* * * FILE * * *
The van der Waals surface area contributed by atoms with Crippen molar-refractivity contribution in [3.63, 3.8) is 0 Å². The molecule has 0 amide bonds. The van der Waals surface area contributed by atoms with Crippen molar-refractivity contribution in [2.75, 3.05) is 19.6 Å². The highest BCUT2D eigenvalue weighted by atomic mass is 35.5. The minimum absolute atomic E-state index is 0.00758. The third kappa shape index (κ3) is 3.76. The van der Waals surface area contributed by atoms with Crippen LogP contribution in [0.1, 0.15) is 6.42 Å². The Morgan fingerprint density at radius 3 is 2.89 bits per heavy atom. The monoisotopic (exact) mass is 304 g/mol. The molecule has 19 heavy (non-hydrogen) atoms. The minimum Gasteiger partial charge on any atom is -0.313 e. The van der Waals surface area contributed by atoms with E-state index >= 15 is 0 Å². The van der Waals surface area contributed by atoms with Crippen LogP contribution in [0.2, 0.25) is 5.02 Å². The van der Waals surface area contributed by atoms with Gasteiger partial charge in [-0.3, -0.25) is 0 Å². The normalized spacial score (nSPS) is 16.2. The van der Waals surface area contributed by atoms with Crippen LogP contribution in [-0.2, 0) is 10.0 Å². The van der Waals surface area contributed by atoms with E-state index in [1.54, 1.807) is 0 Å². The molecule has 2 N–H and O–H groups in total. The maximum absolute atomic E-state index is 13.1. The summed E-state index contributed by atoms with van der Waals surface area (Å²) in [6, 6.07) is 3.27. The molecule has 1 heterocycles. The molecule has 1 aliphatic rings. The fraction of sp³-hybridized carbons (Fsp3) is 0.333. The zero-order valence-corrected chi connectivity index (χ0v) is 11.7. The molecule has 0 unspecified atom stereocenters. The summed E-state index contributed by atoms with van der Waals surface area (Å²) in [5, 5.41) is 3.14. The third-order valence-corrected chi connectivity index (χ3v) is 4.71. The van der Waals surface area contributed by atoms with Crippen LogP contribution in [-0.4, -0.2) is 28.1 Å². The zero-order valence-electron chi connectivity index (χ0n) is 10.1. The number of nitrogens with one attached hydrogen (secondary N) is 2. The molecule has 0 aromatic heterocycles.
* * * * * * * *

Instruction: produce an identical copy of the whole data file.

The van der Waals surface area contributed by atoms with Crippen molar-refractivity contribution in [3.63, 3.8) is 0 Å². The molecule has 0 amide bonds. The van der Waals surface area contributed by atoms with Crippen molar-refractivity contribution in [2.75, 3.05) is 19.6 Å². The highest BCUT2D eigenvalue weighted by atomic mass is 35.5. The minimum absolute atomic E-state index is 0.00758. The third kappa shape index (κ3) is 3.76. The van der Waals surface area contributed by atoms with Crippen LogP contribution in [0.1, 0.15) is 6.42 Å². The Morgan fingerprint density at radius 3 is 2.89 bits per heavy atom. The monoisotopic (exact) mass is 304 g/mol. The molecule has 19 heavy (non-hydrogen) atoms. The minimum Gasteiger partial charge on any atom is -0.313 e. The van der Waals surface area contributed by atoms with E-state index >= 15 is 0 Å². The van der Waals surface area contributed by atoms with Crippen LogP contribution in [0.2, 0.25) is 5.02 Å². The van der Waals surface area contributed by atoms with Gasteiger partial charge in [-0.3, -0.25) is 0 Å². The normalized spacial score (nSPS) is 16.2. The van der Waals surface area contributed by atoms with Crippen LogP contribution in [-0.2, 0) is 10.0 Å². The van der Waals surface area contributed by atoms with E-state index in [1.54, 1.807) is 0 Å². The molecule has 2 N–H and O–H groups in total. The maximum absolute atomic E-state index is 13.1. The summed E-state index contributed by atoms with van der Waals surface area (Å²) in [6, 6.07) is 3.27. The molecule has 1 heterocycles. The molecule has 1 aliphatic rings. The fraction of sp³-hybridized carbons (Fsp3) is 0.333. The zero-order valence-corrected chi connectivity index (χ0v) is 11.7. The molecule has 0 unspecified atom stereocenters. The summed E-state index contributed by atoms with van der Waals surface area (Å²) in [5, 5.41) is 3.14. The third-order valence-corrected chi connectivity index (χ3v) is 4.71. The van der Waals surface area contributed by atoms with Crippen LogP contribution in [-0.4, -0.2) is 28.1 Å². The zero-order valence-electron chi connectivity index (χ0n) is 10.1. The number of nitrogens with one attached hydrogen (secondary N) is 2. The molecule has 0 aromatic heterocycles.